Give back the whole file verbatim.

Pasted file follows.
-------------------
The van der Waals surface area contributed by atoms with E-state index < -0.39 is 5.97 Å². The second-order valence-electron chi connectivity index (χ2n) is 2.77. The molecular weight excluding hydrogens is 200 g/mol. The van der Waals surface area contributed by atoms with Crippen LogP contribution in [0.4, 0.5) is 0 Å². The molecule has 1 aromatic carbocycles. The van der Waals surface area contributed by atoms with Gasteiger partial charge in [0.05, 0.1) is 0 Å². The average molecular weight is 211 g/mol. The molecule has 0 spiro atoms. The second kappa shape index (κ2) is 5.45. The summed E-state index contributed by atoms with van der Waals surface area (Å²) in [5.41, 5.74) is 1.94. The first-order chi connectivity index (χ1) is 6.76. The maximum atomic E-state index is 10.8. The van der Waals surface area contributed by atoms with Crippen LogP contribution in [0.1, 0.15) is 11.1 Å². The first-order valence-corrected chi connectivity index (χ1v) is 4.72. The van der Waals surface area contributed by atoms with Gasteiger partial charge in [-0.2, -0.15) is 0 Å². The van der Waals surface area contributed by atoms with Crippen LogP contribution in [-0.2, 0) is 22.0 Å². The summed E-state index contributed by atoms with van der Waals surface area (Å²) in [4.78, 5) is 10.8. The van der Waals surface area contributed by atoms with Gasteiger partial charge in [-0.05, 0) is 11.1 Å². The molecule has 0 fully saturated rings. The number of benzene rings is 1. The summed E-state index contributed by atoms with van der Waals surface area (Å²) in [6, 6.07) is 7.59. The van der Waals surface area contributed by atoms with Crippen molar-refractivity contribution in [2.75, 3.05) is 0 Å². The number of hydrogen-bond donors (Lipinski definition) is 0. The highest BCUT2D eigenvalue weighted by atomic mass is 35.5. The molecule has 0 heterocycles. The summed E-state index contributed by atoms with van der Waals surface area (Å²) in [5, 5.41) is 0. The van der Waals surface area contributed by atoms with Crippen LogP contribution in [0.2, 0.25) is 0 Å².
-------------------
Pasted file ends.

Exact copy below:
The van der Waals surface area contributed by atoms with E-state index < -0.39 is 5.97 Å². The second-order valence-electron chi connectivity index (χ2n) is 2.77. The molecular weight excluding hydrogens is 200 g/mol. The van der Waals surface area contributed by atoms with Crippen LogP contribution in [0.4, 0.5) is 0 Å². The molecule has 1 aromatic carbocycles. The van der Waals surface area contributed by atoms with Gasteiger partial charge in [0.05, 0.1) is 0 Å². The average molecular weight is 211 g/mol. The molecule has 0 spiro atoms. The second kappa shape index (κ2) is 5.45. The summed E-state index contributed by atoms with van der Waals surface area (Å²) in [5.41, 5.74) is 1.94. The first-order chi connectivity index (χ1) is 6.76. The maximum atomic E-state index is 10.8. The van der Waals surface area contributed by atoms with Crippen LogP contribution in [0.1, 0.15) is 11.1 Å². The first-order valence-corrected chi connectivity index (χ1v) is 4.72. The van der Waals surface area contributed by atoms with Gasteiger partial charge in [-0.2, -0.15) is 0 Å². The van der Waals surface area contributed by atoms with Crippen LogP contribution in [-0.2, 0) is 22.0 Å². The summed E-state index contributed by atoms with van der Waals surface area (Å²) in [4.78, 5) is 10.8. The van der Waals surface area contributed by atoms with Gasteiger partial charge in [-0.05, 0) is 11.1 Å². The molecule has 0 fully saturated rings. The number of benzene rings is 1. The summed E-state index contributed by atoms with van der Waals surface area (Å²) in [6, 6.07) is 7.59. The van der Waals surface area contributed by atoms with Crippen molar-refractivity contribution in [2.75, 3.05) is 0 Å². The number of hydrogen-bond donors (Lipinski definition) is 0. The highest BCUT2D eigenvalue weighted by atomic mass is 35.5. The molecule has 0 heterocycles. The summed E-state index contributed by atoms with van der Waals surface area (Å²) in [5, 5.41) is 0. The van der Waals surface area contributed by atoms with Crippen LogP contribution in [0.2, 0.25) is 0 Å².